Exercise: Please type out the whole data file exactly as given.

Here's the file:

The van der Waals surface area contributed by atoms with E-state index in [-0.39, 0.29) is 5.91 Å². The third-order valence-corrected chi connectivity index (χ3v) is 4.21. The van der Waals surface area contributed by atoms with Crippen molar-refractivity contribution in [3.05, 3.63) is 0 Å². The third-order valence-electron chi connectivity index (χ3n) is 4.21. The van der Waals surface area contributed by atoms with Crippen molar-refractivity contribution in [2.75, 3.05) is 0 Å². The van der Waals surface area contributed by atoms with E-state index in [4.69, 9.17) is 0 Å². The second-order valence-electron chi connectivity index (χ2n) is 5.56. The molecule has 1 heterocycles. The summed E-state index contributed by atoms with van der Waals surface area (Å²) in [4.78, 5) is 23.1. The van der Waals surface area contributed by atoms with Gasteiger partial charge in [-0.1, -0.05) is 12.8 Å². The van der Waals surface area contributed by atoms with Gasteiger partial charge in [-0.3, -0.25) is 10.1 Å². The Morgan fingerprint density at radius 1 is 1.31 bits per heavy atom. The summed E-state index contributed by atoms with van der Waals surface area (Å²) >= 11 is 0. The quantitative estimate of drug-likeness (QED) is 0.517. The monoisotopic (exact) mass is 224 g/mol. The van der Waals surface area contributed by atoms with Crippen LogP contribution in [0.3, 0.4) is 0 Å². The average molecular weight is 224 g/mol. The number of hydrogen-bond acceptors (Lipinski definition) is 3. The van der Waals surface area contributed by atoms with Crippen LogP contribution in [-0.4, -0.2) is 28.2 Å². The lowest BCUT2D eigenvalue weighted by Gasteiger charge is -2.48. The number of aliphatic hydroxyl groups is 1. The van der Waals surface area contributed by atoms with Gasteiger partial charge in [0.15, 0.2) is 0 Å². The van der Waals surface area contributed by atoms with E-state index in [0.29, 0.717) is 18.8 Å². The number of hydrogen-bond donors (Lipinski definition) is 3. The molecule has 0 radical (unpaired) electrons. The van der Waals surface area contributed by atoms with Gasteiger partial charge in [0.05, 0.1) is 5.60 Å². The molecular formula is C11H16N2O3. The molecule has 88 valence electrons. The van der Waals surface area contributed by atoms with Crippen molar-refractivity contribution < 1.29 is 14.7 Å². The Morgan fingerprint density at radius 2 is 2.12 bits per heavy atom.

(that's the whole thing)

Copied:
The van der Waals surface area contributed by atoms with E-state index in [-0.39, 0.29) is 5.91 Å². The third-order valence-corrected chi connectivity index (χ3v) is 4.21. The van der Waals surface area contributed by atoms with Crippen molar-refractivity contribution in [3.05, 3.63) is 0 Å². The third-order valence-electron chi connectivity index (χ3n) is 4.21. The van der Waals surface area contributed by atoms with Crippen molar-refractivity contribution in [2.75, 3.05) is 0 Å². The van der Waals surface area contributed by atoms with E-state index in [4.69, 9.17) is 0 Å². The second-order valence-electron chi connectivity index (χ2n) is 5.56. The molecule has 1 heterocycles. The summed E-state index contributed by atoms with van der Waals surface area (Å²) in [4.78, 5) is 23.1. The van der Waals surface area contributed by atoms with Gasteiger partial charge in [-0.1, -0.05) is 12.8 Å². The van der Waals surface area contributed by atoms with Gasteiger partial charge in [-0.3, -0.25) is 10.1 Å². The Morgan fingerprint density at radius 1 is 1.31 bits per heavy atom. The summed E-state index contributed by atoms with van der Waals surface area (Å²) >= 11 is 0. The quantitative estimate of drug-likeness (QED) is 0.517. The monoisotopic (exact) mass is 224 g/mol. The van der Waals surface area contributed by atoms with Crippen LogP contribution in [0.3, 0.4) is 0 Å². The average molecular weight is 224 g/mol. The number of hydrogen-bond acceptors (Lipinski definition) is 3. The van der Waals surface area contributed by atoms with Crippen LogP contribution in [-0.4, -0.2) is 28.2 Å². The lowest BCUT2D eigenvalue weighted by Gasteiger charge is -2.48. The number of aliphatic hydroxyl groups is 1. The van der Waals surface area contributed by atoms with Gasteiger partial charge in [0.15, 0.2) is 0 Å². The van der Waals surface area contributed by atoms with E-state index in [0.29, 0.717) is 18.8 Å². The number of hydrogen-bond donors (Lipinski definition) is 3. The molecule has 0 radical (unpaired) electrons. The van der Waals surface area contributed by atoms with Gasteiger partial charge in [0.05, 0.1) is 5.60 Å². The molecular formula is C11H16N2O3. The molecule has 88 valence electrons. The van der Waals surface area contributed by atoms with Crippen molar-refractivity contribution < 1.29 is 14.7 Å². The Morgan fingerprint density at radius 2 is 2.12 bits per heavy atom.